Kentucky smokers will soon be paying 50 cents more per pack thanks to a newly passed cigarette tax hike included in the 2018 state budget.
While the increase will hit smokers in their pocketbooks, it isn't enough, health advocates say, to generate the benefits they were seeking.
The 50-cent-per-pack tax increase brings the total tax per pack to $1.10. The increase fell short of the proposed $1 per pack desired by smoke-free advocates who considered the tax increase a stepping stone to their long-term goal of a statewide comprehensive smoke-free policy.
"The culture of tobacco use in Kentucky is changing as people recognize the health and financial costs of our high smoking rates," said Bonnie Hackbarth, vice president of external affairs for the Foundation for Healthy Kentucky. "The fact that the legislature passed a cigarette tax increase is evidence of a willingness on the part of elected officials to consider policies that will reduce smoking.
"That said," she continued, "the tax increase was too low to achieve significant health benefits, so we have lots of work to do to help legislators and the public understand the evidence showing that significant tobacco tax increases really do reduce smoking and save lives, but that much less than a $1-per-pack increase will not move us toward that goal."
And although the tax increase is estimated to generate about $132 million in 2019, the real goal, according to Hackbarth, was to discourage Kentuckians from smoking, therefore improving the overall health of the state.
Although the Foundation for Healthy Kentucky has long fought for a smoke-free Kentucky, the tax was a different approach to improving a major health problem.
According to the Coalition for a Smoke-Free Tomorrow, evidence shows that a $1 or higher increase in the cigarette tax would keep 23,200 children from becoming addicted to cigarettes and lead another 29,400 adults to quit smoking. The reduced smoking rates would benefit the state's bottom line by lowering tobacco-related health costs.
"Ultimately, the only way to protect all residents and visitors from the dangers of breathing secondhand smoke in enclosed public spaces and indoor workplaces is a comprehensive statewide smoke-free law," Hackbarth said. "Right now, we see that our best opportunity for success in protecting more Kentuckians from secondhand smoke is to work at the city and county levels, because the current legislature has made it clear that it will not consider a statewide law."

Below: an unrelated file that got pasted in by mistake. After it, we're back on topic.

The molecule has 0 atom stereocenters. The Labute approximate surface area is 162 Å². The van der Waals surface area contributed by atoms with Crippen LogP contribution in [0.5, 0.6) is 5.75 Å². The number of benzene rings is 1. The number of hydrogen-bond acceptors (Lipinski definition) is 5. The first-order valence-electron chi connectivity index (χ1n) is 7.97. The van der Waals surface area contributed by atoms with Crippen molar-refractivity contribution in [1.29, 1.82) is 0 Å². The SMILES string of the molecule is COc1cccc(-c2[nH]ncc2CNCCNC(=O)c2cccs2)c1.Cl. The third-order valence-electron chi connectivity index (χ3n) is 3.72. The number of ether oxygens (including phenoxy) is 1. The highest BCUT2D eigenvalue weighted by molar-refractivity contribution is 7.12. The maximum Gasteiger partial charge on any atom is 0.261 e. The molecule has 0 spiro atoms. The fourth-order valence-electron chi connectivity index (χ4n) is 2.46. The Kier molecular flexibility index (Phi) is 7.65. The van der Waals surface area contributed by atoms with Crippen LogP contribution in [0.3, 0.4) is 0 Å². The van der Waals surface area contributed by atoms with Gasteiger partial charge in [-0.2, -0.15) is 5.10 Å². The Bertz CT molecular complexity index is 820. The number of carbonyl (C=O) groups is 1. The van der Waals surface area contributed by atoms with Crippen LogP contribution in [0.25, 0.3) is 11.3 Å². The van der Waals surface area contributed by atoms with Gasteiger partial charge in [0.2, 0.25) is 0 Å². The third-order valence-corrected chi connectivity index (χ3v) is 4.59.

Comparatively, Ohio passed a complete indoor smoking ban in 2006. Kentucky is one of only 13 states without a statewide smoke-free indoor air law.
Nearly one-quarter of adults in Kentucky smoke tobacco compared to the national average of 16 percent. Both the Kentucky and Northern Kentucky Chambers of Commerce have expressed support for smoke-free initiatives and are members of the Coalition for a Smoke-Free Tomorrow.
The Foundation has strong support from the people as well. The 2017 Kentucky Health Issues Poll (KHIP), sponsored by Interact for Health and the Foundation for a Healthy Kentucky, found that 71 percent of Kentucky adults support a comprehensive statewide smoke-free law. In Northern Kentucky, the number of supporters is slightly higher at 73 percent. Yet, only one Northern Kentucky county has passed a smoke-free ordinance.
Kenton County's 2011 legislation prohibits smoking in most public buildings and places of employment, with exemptions provided for private clubs and establishments that serve alcohol and do not allow patrons under the age of 18. Currently, 66 establishments qualify for exemptions.
"The law has improved the air quality in many Kenton County businesses and has helped to protect children from secondhand smoke," said Mary Singler, health promotion manager for the Northern Kentucky Health Department. "Thirty-five percent of Kenton restaurants/bars have an exemption and still allow smoking. Air quality is 16 times worse in Kenton County restaurants/bars that allow smoking, compared to those (that) do not.
"The only way to protect nonsmokers from secondhand smoke," Singler continued, "is to require completely smoke-free workplaces and public places. Other approaches, such as air ventilation systems and separate smoking and non-smoking sections, do not eliminate exposure to secondhand smoke."
A 2015 poll conducted by the Independent Business Association of Northern Kentucky showed far less support for a smoking ban, with 39 percent of those surveyed saying the decision to go smoke free should be left to business owners and consumers.
Although it took the passing of the Kenton County ordinance to spur Paul Shanley, owner of Molly Malones, to go smoke free, he said the decision was good for business. Today, he owns both the Covington location as well as one in Cincinnati, and both are completely smoke free.
"We didn't have to go that way, but personally I don't think it has been a disadvantage for us," Shanley said of his decision not to ask to be exempt from the ordinance. "We lost some customers but we gained ... more."
Shanley said his business has grown each year since the ordinance was passed.
Multiples studies show that smoke-free policies do not cause adverse economic outcomes for businesses, including restaurants and bars, and can in fact have a positive economic impact on businesses.
Calls for comment to the Independent Business Association of Northern Kentucky, which has been outspoken in the past against smoke-free initiatives, were not returned.